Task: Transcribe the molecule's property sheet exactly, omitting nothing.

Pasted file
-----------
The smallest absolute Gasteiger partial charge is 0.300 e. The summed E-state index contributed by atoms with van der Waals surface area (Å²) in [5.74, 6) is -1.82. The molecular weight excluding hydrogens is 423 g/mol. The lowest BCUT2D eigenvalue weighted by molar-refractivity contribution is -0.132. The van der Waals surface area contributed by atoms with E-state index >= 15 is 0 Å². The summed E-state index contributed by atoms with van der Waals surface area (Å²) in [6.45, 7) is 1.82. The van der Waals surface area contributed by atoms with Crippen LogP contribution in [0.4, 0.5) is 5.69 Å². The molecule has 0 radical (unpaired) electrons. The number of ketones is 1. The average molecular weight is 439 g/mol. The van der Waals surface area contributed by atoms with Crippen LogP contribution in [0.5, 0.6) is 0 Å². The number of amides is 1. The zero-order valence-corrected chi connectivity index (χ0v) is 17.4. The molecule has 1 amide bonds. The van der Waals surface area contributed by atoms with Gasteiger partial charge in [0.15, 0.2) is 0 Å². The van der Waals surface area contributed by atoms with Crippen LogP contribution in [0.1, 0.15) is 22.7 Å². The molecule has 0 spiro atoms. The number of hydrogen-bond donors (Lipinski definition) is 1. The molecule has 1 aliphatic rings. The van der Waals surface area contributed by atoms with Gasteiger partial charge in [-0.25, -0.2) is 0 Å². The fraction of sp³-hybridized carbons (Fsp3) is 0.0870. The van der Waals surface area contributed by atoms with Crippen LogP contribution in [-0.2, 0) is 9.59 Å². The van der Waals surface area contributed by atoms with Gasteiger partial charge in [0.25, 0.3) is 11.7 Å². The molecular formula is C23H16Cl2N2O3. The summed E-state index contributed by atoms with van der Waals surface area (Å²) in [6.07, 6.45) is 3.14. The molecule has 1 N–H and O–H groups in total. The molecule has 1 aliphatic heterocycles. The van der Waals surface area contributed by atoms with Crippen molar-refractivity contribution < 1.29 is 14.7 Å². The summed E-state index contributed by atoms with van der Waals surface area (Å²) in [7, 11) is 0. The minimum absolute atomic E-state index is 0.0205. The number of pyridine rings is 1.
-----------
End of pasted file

The smallest absolute Gasteiger partial charge is 0.300 e. The summed E-state index contributed by atoms with van der Waals surface area (Å²) in [5.74, 6) is -1.82. The molecular weight excluding hydrogens is 423 g/mol. The lowest BCUT2D eigenvalue weighted by molar-refractivity contribution is -0.132. The van der Waals surface area contributed by atoms with E-state index >= 15 is 0 Å². The summed E-state index contributed by atoms with van der Waals surface area (Å²) in [6.45, 7) is 1.82. The van der Waals surface area contributed by atoms with Crippen LogP contribution in [0.4, 0.5) is 5.69 Å². The molecule has 0 radical (unpaired) electrons. The number of ketones is 1. The average molecular weight is 439 g/mol. The van der Waals surface area contributed by atoms with Crippen LogP contribution in [0.5, 0.6) is 0 Å². The number of amides is 1. The zero-order valence-corrected chi connectivity index (χ0v) is 17.4. The molecule has 1 amide bonds. The van der Waals surface area contributed by atoms with Gasteiger partial charge in [0.15, 0.2) is 0 Å². The van der Waals surface area contributed by atoms with Crippen LogP contribution in [0.1, 0.15) is 22.7 Å². The molecule has 0 spiro atoms. The number of hydrogen-bond donors (Lipinski definition) is 1. The molecule has 1 aliphatic rings. The van der Waals surface area contributed by atoms with Gasteiger partial charge in [-0.25, -0.2) is 0 Å². The fraction of sp³-hybridized carbons (Fsp3) is 0.0870. The van der Waals surface area contributed by atoms with Crippen LogP contribution in [-0.2, 0) is 9.59 Å². The van der Waals surface area contributed by atoms with Gasteiger partial charge in [0.25, 0.3) is 11.7 Å². The molecular formula is C23H16Cl2N2O3. The summed E-state index contributed by atoms with van der Waals surface area (Å²) in [6.07, 6.45) is 3.14. The molecule has 1 N–H and O–H groups in total. The molecule has 1 aliphatic heterocycles. The van der Waals surface area contributed by atoms with Crippen molar-refractivity contribution < 1.29 is 14.7 Å². The summed E-state index contributed by atoms with van der Waals surface area (Å²) in [7, 11) is 0. The minimum absolute atomic E-state index is 0.0205. The number of pyridine rings is 1.